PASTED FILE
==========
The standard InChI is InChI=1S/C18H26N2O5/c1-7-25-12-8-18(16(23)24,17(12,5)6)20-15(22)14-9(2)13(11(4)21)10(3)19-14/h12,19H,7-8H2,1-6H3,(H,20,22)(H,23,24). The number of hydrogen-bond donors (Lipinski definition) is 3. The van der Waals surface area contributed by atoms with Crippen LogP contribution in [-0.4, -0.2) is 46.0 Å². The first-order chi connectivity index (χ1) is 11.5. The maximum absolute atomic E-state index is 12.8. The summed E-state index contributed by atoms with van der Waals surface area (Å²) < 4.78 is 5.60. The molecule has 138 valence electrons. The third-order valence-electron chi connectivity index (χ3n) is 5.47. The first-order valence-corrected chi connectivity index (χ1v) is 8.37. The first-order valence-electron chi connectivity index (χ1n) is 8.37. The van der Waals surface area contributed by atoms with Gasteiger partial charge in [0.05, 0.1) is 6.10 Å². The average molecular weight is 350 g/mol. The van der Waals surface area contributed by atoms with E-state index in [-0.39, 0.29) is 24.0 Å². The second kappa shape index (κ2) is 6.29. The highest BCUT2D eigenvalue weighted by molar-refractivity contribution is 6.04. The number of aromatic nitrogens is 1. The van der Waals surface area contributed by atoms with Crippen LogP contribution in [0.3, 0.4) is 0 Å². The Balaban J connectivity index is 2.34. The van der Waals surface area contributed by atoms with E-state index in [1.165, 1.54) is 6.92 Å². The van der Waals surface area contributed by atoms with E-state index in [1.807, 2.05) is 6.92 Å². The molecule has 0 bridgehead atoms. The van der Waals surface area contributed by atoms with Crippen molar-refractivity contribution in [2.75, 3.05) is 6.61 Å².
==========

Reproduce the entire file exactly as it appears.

The standard InChI is InChI=1S/C18H26N2O5/c1-7-25-12-8-18(16(23)24,17(12,5)6)20-15(22)14-9(2)13(11(4)21)10(3)19-14/h12,19H,7-8H2,1-6H3,(H,20,22)(H,23,24). The number of hydrogen-bond donors (Lipinski definition) is 3. The van der Waals surface area contributed by atoms with Crippen LogP contribution in [-0.4, -0.2) is 46.0 Å². The first-order chi connectivity index (χ1) is 11.5. The maximum absolute atomic E-state index is 12.8. The summed E-state index contributed by atoms with van der Waals surface area (Å²) < 4.78 is 5.60. The molecule has 138 valence electrons. The third-order valence-electron chi connectivity index (χ3n) is 5.47. The first-order valence-corrected chi connectivity index (χ1v) is 8.37. The first-order valence-electron chi connectivity index (χ1n) is 8.37. The van der Waals surface area contributed by atoms with Gasteiger partial charge in [0.05, 0.1) is 6.10 Å². The average molecular weight is 350 g/mol. The van der Waals surface area contributed by atoms with E-state index in [-0.39, 0.29) is 24.0 Å². The second kappa shape index (κ2) is 6.29. The highest BCUT2D eigenvalue weighted by molar-refractivity contribution is 6.04. The number of aromatic nitrogens is 1. The van der Waals surface area contributed by atoms with Crippen LogP contribution in [0.3, 0.4) is 0 Å². The Balaban J connectivity index is 2.34. The van der Waals surface area contributed by atoms with E-state index in [1.165, 1.54) is 6.92 Å². The van der Waals surface area contributed by atoms with E-state index in [1.807, 2.05) is 6.92 Å². The molecule has 0 bridgehead atoms. The van der Waals surface area contributed by atoms with Crippen molar-refractivity contribution in [2.75, 3.05) is 6.61 Å².